Our make-shift school house was part of the Chapel in the middle of the Village. One day I came home from school to a very worried looking bunch of people, it didn’t take long to find the reason. My pretty little sister Wendy, with her beautiful blonde curls, greeted me minus her curls, in fact she looked as though someone had put a basin on her head, and calmly cut around it, and that’s exactly what the dear Rectors wife had done! You see they had for some years been missionaries in China, and apparently that’s the way they cut children’s hair when they were there. Poor Mummy, what a shock for her on the next visit. I couldn’t resist taking Wendy’s photo with my little Brownie box camera.
Finally everyone had to move from the Rectory, as the Rector and his wife found it too much for them for some reason, and no bombs had a yet fallen on dear old England, and we’d only had one alert. One morning a typical villager, rung frantically at the old fashioned bell and chain. I ran to the door and all I could understand was the warrrning, the warrrning, in the typical village accent. I believe the church bells were rung etc., but there were no air-raid shelters in the country anyway. It turned out to be one of our own planes.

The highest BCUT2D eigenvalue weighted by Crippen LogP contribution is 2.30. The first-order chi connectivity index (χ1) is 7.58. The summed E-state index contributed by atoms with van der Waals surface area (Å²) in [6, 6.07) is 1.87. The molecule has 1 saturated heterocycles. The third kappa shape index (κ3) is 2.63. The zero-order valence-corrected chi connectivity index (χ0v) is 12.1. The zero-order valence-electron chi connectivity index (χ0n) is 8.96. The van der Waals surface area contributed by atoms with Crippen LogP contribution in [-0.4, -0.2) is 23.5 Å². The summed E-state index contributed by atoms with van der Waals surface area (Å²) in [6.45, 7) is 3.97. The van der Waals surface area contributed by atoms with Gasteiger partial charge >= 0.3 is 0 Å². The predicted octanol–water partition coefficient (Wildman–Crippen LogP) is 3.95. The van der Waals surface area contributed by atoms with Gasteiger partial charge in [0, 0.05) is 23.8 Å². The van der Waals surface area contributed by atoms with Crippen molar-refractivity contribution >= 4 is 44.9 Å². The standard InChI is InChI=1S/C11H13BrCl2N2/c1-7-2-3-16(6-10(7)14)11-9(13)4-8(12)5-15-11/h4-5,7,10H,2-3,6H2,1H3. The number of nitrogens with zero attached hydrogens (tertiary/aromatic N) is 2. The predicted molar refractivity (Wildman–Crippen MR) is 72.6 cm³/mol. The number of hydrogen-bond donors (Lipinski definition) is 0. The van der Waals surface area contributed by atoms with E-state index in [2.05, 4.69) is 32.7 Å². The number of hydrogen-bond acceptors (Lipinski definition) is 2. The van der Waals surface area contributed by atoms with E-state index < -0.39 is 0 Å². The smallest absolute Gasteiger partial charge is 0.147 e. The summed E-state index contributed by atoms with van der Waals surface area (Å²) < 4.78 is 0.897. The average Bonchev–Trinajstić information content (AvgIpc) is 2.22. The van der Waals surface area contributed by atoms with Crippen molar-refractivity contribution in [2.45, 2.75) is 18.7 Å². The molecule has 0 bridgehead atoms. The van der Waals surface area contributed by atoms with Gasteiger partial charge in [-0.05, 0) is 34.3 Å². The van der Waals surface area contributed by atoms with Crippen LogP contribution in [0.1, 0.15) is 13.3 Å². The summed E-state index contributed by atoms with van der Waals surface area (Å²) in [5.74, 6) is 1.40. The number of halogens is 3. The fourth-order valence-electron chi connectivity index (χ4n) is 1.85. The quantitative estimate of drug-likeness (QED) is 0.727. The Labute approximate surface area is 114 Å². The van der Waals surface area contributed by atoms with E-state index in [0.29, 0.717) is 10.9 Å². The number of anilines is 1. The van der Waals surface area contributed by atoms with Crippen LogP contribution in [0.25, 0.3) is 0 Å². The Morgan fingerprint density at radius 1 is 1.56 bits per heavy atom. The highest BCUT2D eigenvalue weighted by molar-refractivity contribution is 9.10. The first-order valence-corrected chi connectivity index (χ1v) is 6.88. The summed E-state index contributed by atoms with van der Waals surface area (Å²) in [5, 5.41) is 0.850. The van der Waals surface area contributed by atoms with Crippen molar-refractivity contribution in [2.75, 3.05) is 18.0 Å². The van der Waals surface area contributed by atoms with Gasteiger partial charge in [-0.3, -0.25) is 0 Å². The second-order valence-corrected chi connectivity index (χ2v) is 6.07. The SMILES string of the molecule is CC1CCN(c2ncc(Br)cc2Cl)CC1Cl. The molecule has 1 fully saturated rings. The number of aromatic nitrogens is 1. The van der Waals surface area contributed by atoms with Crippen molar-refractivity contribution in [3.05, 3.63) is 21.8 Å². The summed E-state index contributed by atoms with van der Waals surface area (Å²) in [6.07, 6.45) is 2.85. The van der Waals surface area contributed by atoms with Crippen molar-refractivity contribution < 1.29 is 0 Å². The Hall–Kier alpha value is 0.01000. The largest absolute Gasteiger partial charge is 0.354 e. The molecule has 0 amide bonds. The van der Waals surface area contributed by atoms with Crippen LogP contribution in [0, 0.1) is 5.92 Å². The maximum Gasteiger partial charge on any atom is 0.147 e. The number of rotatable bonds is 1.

Off we went eventually, to live in a small bungalow, the owner living alone there, being separated from his wife. I was made to go to bed about 9 o’clock, but could never get to sleep, as Jack, the owner played all kinds of string instruments and Mr. B. played the piano. For Xmas I bought her the music and words of the Beer Barrel Polka (neither she nor her husband drank intoxicating beverages). So I really don’t know whether she liked the song or not, although she did learn to play it, and for some reason, I gave Mr. B. a pair of sock suspenders for his Xmas present.